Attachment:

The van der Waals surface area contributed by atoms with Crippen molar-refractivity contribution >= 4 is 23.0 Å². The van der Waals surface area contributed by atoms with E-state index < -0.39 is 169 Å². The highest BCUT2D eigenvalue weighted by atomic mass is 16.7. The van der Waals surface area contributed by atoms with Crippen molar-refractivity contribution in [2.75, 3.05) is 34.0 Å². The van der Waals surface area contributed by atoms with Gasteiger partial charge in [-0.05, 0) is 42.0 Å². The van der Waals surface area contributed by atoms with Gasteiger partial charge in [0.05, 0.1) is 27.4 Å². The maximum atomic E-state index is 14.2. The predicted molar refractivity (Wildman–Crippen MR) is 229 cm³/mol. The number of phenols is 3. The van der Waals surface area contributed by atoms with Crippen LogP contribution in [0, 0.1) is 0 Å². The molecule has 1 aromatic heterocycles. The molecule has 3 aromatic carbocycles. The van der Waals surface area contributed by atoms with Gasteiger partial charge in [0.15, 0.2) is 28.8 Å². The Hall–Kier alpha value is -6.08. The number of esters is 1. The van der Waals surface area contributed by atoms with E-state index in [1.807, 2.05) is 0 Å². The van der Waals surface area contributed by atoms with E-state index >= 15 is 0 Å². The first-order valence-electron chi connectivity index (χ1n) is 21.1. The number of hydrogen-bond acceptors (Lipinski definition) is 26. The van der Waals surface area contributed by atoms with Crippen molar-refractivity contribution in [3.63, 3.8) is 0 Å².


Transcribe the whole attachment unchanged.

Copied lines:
The van der Waals surface area contributed by atoms with Crippen molar-refractivity contribution >= 4 is 23.0 Å². The van der Waals surface area contributed by atoms with E-state index < -0.39 is 169 Å². The highest BCUT2D eigenvalue weighted by atomic mass is 16.7. The van der Waals surface area contributed by atoms with Crippen molar-refractivity contribution in [2.75, 3.05) is 34.0 Å². The van der Waals surface area contributed by atoms with Gasteiger partial charge in [-0.05, 0) is 42.0 Å². The van der Waals surface area contributed by atoms with Gasteiger partial charge in [0.05, 0.1) is 27.4 Å². The maximum atomic E-state index is 14.2. The predicted molar refractivity (Wildman–Crippen MR) is 229 cm³/mol. The number of phenols is 3. The van der Waals surface area contributed by atoms with Crippen LogP contribution in [0, 0.1) is 0 Å². The molecule has 1 aromatic heterocycles. The molecule has 3 aromatic carbocycles. The van der Waals surface area contributed by atoms with Gasteiger partial charge in [0.15, 0.2) is 28.8 Å². The Hall–Kier alpha value is -6.08. The number of esters is 1. The van der Waals surface area contributed by atoms with E-state index in [1.807, 2.05) is 0 Å². The van der Waals surface area contributed by atoms with E-state index >= 15 is 0 Å². The first-order valence-electron chi connectivity index (χ1n) is 21.1. The number of hydrogen-bond acceptors (Lipinski definition) is 26. The van der Waals surface area contributed by atoms with Crippen molar-refractivity contribution in [3.63, 3.8) is 0 Å².